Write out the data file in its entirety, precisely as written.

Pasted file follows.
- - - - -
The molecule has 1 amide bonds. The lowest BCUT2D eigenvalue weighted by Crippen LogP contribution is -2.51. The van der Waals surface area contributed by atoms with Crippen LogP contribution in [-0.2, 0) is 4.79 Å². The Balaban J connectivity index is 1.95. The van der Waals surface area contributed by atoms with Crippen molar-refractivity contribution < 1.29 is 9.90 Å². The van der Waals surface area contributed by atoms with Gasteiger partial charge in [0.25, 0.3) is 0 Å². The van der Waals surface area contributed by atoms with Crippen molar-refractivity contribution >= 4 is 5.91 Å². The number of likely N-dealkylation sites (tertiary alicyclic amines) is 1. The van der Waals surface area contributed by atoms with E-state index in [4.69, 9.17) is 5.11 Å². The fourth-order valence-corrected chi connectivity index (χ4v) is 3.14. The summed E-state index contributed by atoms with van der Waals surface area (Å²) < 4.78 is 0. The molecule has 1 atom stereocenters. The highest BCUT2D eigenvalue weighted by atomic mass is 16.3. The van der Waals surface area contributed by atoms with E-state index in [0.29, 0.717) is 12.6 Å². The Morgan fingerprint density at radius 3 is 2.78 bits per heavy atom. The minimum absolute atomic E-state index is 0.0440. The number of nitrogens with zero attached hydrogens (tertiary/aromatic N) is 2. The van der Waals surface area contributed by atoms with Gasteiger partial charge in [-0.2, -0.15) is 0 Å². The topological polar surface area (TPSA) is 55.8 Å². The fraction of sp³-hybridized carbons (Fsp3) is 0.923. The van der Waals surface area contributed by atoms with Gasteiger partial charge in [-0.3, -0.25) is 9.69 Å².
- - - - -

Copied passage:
The molecule has 1 amide bonds. The lowest BCUT2D eigenvalue weighted by Crippen LogP contribution is -2.51. The van der Waals surface area contributed by atoms with Crippen LogP contribution in [-0.2, 0) is 4.79 Å². The Balaban J connectivity index is 1.95. The van der Waals surface area contributed by atoms with Crippen molar-refractivity contribution < 1.29 is 9.90 Å². The van der Waals surface area contributed by atoms with Gasteiger partial charge in [0.25, 0.3) is 0 Å². The van der Waals surface area contributed by atoms with Crippen molar-refractivity contribution >= 4 is 5.91 Å². The number of likely N-dealkylation sites (tertiary alicyclic amines) is 1. The van der Waals surface area contributed by atoms with E-state index in [4.69, 9.17) is 5.11 Å². The fourth-order valence-corrected chi connectivity index (χ4v) is 3.14. The summed E-state index contributed by atoms with van der Waals surface area (Å²) < 4.78 is 0. The molecule has 1 atom stereocenters. The highest BCUT2D eigenvalue weighted by atomic mass is 16.3. The van der Waals surface area contributed by atoms with E-state index in [0.29, 0.717) is 12.6 Å². The Morgan fingerprint density at radius 3 is 2.78 bits per heavy atom. The minimum absolute atomic E-state index is 0.0440. The number of nitrogens with zero attached hydrogens (tertiary/aromatic N) is 2. The van der Waals surface area contributed by atoms with Gasteiger partial charge in [-0.2, -0.15) is 0 Å². The topological polar surface area (TPSA) is 55.8 Å². The fraction of sp³-hybridized carbons (Fsp3) is 0.923. The van der Waals surface area contributed by atoms with Gasteiger partial charge in [-0.3, -0.25) is 9.69 Å².